Snow Peas – right now, I have no clue. I should have traded them. Must meditate on this.
Beets – these are small beets, so there is really no point in trying to spiralize them. Okay, default to my famous beet salad
Zucchini – I haven’t had spaghetti in a while! The spiralizer probably thinks I’ve forgotten it. I think I’ll get out my old Ann Wigmore almond tomato sauce recipe!
Cucumber – I have had a hankering for something cucumber for a few days now. I could slice the cucumber thin and put it in vinegar with salt and pepper and have that old Southern summer salad.  I could. Or, I could make some jalapeno cheeze roll-ups.  Must think quickly! Cucumbers don’t last long in my fridge.

What the heck am I going to do with all these cherries?







1 hd Lettuce or cabbage                         1 bun Garlic Scapes
1 bun. Mustard greens or chard
1 bulb Fennel
1 pc.Broccoli
2 Yellow squash or zucchini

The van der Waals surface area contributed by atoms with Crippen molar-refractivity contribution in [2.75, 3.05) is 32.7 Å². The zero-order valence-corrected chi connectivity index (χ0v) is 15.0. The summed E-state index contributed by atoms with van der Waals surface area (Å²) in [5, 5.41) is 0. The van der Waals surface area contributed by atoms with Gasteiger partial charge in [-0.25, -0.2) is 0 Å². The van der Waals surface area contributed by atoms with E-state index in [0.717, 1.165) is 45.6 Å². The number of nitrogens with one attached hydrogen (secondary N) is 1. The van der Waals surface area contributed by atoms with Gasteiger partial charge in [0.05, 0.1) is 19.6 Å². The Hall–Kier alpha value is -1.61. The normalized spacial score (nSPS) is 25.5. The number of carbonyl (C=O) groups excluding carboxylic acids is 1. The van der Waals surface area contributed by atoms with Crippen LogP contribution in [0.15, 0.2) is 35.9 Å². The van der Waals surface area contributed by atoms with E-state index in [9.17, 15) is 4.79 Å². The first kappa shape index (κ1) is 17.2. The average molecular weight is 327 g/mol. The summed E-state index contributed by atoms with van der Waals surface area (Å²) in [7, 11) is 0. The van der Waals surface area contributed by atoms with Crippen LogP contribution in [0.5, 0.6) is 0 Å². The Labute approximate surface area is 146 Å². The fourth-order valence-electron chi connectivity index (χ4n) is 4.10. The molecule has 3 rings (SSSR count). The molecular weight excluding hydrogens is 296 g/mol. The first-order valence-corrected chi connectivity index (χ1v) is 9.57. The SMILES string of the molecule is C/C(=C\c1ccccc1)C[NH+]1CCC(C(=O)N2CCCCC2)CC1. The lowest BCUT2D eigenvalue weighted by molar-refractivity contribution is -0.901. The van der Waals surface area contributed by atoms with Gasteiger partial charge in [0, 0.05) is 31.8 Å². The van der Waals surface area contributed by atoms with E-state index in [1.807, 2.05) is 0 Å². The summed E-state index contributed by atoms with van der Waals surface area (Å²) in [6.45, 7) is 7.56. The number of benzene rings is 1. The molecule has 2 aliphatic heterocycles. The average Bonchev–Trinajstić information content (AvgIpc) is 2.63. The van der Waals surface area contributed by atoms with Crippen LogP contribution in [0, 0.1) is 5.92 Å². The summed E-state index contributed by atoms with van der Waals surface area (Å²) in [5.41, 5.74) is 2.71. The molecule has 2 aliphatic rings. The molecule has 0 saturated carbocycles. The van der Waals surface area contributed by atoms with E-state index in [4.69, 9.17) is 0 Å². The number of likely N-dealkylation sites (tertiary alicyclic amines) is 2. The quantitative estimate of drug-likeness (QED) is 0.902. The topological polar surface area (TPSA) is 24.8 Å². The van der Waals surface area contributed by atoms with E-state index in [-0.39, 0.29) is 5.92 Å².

1 bun.Radishes, onions, or cucumbers
1 bun. Garlic scapes
1 pt Cherries

The fruit share was 2 pts of cherries!

I know! I always say that I am going to eat the lettuce next time, but …. I just am not Salad Girl!  I do like garlic, and garlic scapes are the next best thing, so it was a no-brainer.

The mustard greens will go to marinated greens or else get dehydrated.

A woman at the distro demo’d a nice raw fennel and mint slaw (recipe below), and so I kept that. 

I kept the big piece of broccoli because I *am* going to challenge myself this week to do something with it. No clue what that will be yet.

Next week’s FERMENTED FOODS meetup is about miso.  I am just not the type to make miso, but there are miso pickled/fermented vegetables! Some squash, some radishes, maybe something else will get in the miso tomorrow night an lie there until Sunday.

Now, the big challenge is what to do with all of these cherries. I’ll take some to work tomorrow to much on. Then what? Can you dehydrate them?  And, if you did, what would  you do with them later?

I’m a little busy tonight with another project, but I will post my recipes, as well as the fennel one from the CSA, tomorrow.


My personal CSA “box” challenge for this week: